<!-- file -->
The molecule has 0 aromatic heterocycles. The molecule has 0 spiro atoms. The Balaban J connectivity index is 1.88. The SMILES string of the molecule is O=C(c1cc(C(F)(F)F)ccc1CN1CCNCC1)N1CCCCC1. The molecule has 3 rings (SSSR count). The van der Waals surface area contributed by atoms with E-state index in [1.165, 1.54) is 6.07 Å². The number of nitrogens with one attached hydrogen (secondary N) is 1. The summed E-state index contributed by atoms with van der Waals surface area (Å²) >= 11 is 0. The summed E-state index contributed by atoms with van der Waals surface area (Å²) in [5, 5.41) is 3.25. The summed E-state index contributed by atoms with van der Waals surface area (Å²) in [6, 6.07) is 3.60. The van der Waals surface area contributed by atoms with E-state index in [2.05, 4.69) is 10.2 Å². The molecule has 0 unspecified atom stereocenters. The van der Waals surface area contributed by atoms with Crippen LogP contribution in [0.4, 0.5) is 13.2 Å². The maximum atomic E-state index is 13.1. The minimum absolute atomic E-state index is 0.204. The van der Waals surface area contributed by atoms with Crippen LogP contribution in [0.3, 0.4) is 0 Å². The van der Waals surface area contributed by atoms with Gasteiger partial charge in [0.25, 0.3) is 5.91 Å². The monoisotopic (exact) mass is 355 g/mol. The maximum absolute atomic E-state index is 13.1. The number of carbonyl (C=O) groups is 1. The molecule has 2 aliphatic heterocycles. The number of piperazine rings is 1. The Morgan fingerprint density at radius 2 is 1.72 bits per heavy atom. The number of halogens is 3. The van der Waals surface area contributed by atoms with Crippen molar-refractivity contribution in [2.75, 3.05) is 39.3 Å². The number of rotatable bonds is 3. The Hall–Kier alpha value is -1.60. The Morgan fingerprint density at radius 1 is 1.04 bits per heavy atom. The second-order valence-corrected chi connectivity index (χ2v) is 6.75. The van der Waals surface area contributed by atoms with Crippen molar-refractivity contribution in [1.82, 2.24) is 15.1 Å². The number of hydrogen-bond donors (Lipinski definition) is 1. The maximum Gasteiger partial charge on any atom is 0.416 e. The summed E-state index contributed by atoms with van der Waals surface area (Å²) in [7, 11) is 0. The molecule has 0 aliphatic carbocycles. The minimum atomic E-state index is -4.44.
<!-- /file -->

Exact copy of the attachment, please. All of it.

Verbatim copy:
The molecule has 0 aromatic heterocycles. The molecule has 0 spiro atoms. The Balaban J connectivity index is 1.88. The SMILES string of the molecule is O=C(c1cc(C(F)(F)F)ccc1CN1CCNCC1)N1CCCCC1. The molecule has 3 rings (SSSR count). The van der Waals surface area contributed by atoms with E-state index in [1.165, 1.54) is 6.07 Å². The number of nitrogens with one attached hydrogen (secondary N) is 1. The summed E-state index contributed by atoms with van der Waals surface area (Å²) >= 11 is 0. The summed E-state index contributed by atoms with van der Waals surface area (Å²) in [5, 5.41) is 3.25. The summed E-state index contributed by atoms with van der Waals surface area (Å²) in [6, 6.07) is 3.60. The van der Waals surface area contributed by atoms with E-state index in [2.05, 4.69) is 10.2 Å². The molecule has 0 unspecified atom stereocenters. The van der Waals surface area contributed by atoms with Crippen LogP contribution in [0.4, 0.5) is 13.2 Å². The maximum atomic E-state index is 13.1. The minimum absolute atomic E-state index is 0.204. The van der Waals surface area contributed by atoms with Crippen LogP contribution in [0.3, 0.4) is 0 Å². The van der Waals surface area contributed by atoms with Gasteiger partial charge in [0.25, 0.3) is 5.91 Å². The monoisotopic (exact) mass is 355 g/mol. The maximum absolute atomic E-state index is 13.1. The number of carbonyl (C=O) groups is 1. The molecule has 2 aliphatic heterocycles. The number of piperazine rings is 1. The Morgan fingerprint density at radius 2 is 1.72 bits per heavy atom. The number of halogens is 3. The van der Waals surface area contributed by atoms with Crippen molar-refractivity contribution in [2.75, 3.05) is 39.3 Å². The number of rotatable bonds is 3. The Hall–Kier alpha value is -1.60. The Morgan fingerprint density at radius 1 is 1.04 bits per heavy atom. The second-order valence-corrected chi connectivity index (χ2v) is 6.75. The van der Waals surface area contributed by atoms with Crippen molar-refractivity contribution in [1.82, 2.24) is 15.1 Å². The number of hydrogen-bond donors (Lipinski definition) is 1. The maximum Gasteiger partial charge on any atom is 0.416 e. The summed E-state index contributed by atoms with van der Waals surface area (Å²) in [7, 11) is 0. The molecule has 0 aliphatic carbocycles. The minimum atomic E-state index is -4.44.